As I've mentioned before, Charles Finch's Victorian mysteries featuring Charles Lenox are usually treasure troves of historical and etymological information. His latest, An Old Betrayal, reviewed here last week, pauses three times in the solution of the murder mystery to offer readers word histories. The three words are these:
magazine - Lenox finds a stack of old copies of The Gentleman's Magazine, at which point readers are informed that this was the first publication to call itself a magazine. Finch explains that the word comes from the French word for "storehouse," "although now, oddly, the word had migrated back to Paris from London and come to mean 'journal' there, too." A magazine, therefore, was considered to be a store of information. According to Word Nerd, the word originally came from the Arabic word makhzan, which also meant "storehouse."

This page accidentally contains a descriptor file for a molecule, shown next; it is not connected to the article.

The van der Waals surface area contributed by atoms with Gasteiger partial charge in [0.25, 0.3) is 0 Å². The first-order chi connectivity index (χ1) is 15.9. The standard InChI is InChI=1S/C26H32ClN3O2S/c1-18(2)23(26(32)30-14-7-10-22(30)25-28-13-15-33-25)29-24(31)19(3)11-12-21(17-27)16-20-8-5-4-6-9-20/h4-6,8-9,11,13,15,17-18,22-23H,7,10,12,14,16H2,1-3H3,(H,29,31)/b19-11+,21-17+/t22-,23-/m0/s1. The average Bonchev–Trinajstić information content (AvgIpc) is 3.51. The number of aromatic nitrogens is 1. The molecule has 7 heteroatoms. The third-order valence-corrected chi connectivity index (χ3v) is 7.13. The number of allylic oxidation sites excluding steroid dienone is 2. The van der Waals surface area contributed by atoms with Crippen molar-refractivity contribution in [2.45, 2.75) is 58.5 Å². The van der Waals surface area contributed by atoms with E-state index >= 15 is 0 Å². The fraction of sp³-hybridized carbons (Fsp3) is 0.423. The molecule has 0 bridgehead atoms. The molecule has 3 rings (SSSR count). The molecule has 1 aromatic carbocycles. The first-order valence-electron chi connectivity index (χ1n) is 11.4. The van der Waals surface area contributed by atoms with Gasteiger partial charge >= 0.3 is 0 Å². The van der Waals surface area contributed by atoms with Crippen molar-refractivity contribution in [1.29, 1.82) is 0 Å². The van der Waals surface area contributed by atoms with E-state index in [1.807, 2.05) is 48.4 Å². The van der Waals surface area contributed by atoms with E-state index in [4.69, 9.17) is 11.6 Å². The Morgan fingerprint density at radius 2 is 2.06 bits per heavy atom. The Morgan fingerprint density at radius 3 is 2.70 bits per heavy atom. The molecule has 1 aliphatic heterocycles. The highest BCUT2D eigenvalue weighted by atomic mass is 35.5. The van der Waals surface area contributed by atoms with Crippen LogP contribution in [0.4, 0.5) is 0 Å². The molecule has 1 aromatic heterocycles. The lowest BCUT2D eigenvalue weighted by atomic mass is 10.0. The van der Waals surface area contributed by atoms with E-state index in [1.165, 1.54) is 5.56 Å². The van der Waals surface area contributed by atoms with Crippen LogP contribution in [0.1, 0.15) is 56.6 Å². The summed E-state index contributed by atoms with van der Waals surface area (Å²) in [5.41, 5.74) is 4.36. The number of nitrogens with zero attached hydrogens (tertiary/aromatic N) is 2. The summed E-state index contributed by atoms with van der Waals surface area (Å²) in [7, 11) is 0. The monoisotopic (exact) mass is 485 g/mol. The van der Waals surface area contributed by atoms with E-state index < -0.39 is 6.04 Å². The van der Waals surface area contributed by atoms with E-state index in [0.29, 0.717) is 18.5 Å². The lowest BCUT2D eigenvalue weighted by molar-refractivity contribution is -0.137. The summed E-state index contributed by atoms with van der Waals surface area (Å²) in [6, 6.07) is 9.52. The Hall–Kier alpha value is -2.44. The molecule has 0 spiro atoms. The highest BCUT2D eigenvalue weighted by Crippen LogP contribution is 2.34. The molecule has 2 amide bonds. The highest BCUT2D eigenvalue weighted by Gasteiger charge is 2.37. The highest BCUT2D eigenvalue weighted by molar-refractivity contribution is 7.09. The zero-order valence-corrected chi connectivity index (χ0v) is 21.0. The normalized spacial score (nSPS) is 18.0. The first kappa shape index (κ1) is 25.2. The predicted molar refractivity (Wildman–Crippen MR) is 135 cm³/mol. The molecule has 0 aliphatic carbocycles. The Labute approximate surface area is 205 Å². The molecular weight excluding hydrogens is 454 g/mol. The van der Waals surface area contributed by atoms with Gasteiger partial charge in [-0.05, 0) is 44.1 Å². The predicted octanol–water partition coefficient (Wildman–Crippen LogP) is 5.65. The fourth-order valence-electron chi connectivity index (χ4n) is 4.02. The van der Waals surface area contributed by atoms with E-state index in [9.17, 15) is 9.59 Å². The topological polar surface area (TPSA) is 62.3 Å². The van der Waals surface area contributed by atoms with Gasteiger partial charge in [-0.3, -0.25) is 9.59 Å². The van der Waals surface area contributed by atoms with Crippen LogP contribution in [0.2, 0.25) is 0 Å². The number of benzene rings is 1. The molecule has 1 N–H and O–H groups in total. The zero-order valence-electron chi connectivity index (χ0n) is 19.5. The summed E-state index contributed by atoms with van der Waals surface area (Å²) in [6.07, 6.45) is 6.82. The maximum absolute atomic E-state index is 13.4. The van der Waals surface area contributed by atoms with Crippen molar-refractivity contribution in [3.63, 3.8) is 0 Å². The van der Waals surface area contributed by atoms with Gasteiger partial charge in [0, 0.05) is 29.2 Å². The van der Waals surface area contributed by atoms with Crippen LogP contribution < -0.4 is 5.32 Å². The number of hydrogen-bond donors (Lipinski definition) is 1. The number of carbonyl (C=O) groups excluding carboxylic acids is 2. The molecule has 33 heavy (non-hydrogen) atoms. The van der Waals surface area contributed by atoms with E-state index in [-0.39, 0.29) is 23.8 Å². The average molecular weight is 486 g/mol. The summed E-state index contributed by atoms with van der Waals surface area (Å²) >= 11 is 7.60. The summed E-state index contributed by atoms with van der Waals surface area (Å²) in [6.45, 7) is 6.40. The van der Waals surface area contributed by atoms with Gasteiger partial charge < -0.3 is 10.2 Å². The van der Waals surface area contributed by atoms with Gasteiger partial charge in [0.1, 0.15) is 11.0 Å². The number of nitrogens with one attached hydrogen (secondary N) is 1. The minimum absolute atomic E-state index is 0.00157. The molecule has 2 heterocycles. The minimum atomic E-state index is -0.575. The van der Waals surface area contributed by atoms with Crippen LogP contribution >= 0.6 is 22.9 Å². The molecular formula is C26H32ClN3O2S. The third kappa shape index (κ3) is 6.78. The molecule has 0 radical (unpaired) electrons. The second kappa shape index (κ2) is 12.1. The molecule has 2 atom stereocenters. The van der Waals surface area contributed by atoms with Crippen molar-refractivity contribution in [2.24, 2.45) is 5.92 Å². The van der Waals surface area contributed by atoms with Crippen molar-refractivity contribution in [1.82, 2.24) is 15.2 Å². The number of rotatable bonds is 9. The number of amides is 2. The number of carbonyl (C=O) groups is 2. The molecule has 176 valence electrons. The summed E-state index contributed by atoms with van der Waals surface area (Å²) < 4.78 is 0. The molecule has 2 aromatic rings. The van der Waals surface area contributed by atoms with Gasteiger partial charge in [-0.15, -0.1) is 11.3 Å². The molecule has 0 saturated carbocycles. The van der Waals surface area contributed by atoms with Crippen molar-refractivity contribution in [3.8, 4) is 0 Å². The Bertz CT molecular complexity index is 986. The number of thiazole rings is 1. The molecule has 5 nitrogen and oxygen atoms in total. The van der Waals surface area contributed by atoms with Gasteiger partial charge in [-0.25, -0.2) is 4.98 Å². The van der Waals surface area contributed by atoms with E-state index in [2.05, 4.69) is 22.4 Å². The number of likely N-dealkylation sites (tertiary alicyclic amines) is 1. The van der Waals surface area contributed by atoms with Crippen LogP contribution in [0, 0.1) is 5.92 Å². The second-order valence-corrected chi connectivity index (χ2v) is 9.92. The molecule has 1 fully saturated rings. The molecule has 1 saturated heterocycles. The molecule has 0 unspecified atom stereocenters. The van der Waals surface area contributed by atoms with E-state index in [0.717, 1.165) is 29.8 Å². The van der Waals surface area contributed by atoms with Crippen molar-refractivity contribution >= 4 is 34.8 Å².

curate - In a church parish in England, the rector and the vicar received most of the offerings donated by parishioners. "The curate merely got a 'cure,' a small fee, and ended up doing most of the work of these two greater men."
hogwash - Kitchen scraps were called wash in Victorian times, Finch says. They were collected each day and turned into food for pigs. Thus, hogwash.